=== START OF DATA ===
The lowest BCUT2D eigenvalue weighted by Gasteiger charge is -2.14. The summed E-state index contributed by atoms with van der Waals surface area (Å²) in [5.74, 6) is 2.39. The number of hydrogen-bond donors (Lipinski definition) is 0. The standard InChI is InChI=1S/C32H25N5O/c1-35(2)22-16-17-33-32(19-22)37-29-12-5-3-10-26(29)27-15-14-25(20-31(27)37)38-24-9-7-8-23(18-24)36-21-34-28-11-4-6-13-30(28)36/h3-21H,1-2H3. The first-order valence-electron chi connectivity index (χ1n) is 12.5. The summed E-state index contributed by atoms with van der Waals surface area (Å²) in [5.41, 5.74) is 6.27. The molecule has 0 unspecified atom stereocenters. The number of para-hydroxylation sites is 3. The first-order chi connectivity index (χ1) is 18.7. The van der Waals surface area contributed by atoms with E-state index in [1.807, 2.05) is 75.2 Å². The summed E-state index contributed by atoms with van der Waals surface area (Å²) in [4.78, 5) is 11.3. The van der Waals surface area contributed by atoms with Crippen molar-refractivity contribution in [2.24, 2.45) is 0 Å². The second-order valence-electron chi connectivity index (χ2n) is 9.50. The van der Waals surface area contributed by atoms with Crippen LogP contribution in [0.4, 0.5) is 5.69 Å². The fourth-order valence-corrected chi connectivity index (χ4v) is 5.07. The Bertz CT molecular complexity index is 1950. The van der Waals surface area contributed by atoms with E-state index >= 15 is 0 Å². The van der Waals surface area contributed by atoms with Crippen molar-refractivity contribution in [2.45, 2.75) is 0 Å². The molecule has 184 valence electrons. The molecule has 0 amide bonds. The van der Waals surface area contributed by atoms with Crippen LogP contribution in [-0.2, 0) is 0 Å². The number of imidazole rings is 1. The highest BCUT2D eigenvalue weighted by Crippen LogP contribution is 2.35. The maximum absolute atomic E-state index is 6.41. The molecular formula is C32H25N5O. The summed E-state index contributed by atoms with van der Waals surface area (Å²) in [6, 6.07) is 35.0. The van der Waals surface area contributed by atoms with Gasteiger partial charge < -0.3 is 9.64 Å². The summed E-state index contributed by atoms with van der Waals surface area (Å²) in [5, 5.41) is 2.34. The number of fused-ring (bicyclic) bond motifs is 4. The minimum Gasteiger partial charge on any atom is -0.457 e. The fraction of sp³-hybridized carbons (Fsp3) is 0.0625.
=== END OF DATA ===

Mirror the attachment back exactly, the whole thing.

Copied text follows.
The lowest BCUT2D eigenvalue weighted by Gasteiger charge is -2.14. The summed E-state index contributed by atoms with van der Waals surface area (Å²) in [5.74, 6) is 2.39. The number of hydrogen-bond donors (Lipinski definition) is 0. The standard InChI is InChI=1S/C32H25N5O/c1-35(2)22-16-17-33-32(19-22)37-29-12-5-3-10-26(29)27-15-14-25(20-31(27)37)38-24-9-7-8-23(18-24)36-21-34-28-11-4-6-13-30(28)36/h3-21H,1-2H3. The first-order valence-electron chi connectivity index (χ1n) is 12.5. The summed E-state index contributed by atoms with van der Waals surface area (Å²) in [5.41, 5.74) is 6.27. The molecule has 0 unspecified atom stereocenters. The number of para-hydroxylation sites is 3. The first-order chi connectivity index (χ1) is 18.7. The van der Waals surface area contributed by atoms with E-state index in [1.807, 2.05) is 75.2 Å². The summed E-state index contributed by atoms with van der Waals surface area (Å²) in [4.78, 5) is 11.3. The van der Waals surface area contributed by atoms with Crippen molar-refractivity contribution in [2.24, 2.45) is 0 Å². The second-order valence-electron chi connectivity index (χ2n) is 9.50. The van der Waals surface area contributed by atoms with Crippen LogP contribution in [0.4, 0.5) is 5.69 Å². The fourth-order valence-corrected chi connectivity index (χ4v) is 5.07. The Bertz CT molecular complexity index is 1950. The van der Waals surface area contributed by atoms with E-state index >= 15 is 0 Å². The van der Waals surface area contributed by atoms with Crippen molar-refractivity contribution in [2.45, 2.75) is 0 Å². The molecule has 184 valence electrons. The molecule has 0 amide bonds. The van der Waals surface area contributed by atoms with Crippen LogP contribution in [-0.2, 0) is 0 Å². The number of imidazole rings is 1. The highest BCUT2D eigenvalue weighted by Crippen LogP contribution is 2.35. The maximum absolute atomic E-state index is 6.41. The molecular formula is C32H25N5O. The summed E-state index contributed by atoms with van der Waals surface area (Å²) in [6, 6.07) is 35.0. The van der Waals surface area contributed by atoms with Gasteiger partial charge < -0.3 is 9.64 Å². The summed E-state index contributed by atoms with van der Waals surface area (Å²) in [5, 5.41) is 2.34. The number of fused-ring (bicyclic) bond motifs is 4. The minimum Gasteiger partial charge on any atom is -0.457 e. The fraction of sp³-hybridized carbons (Fsp3) is 0.0625.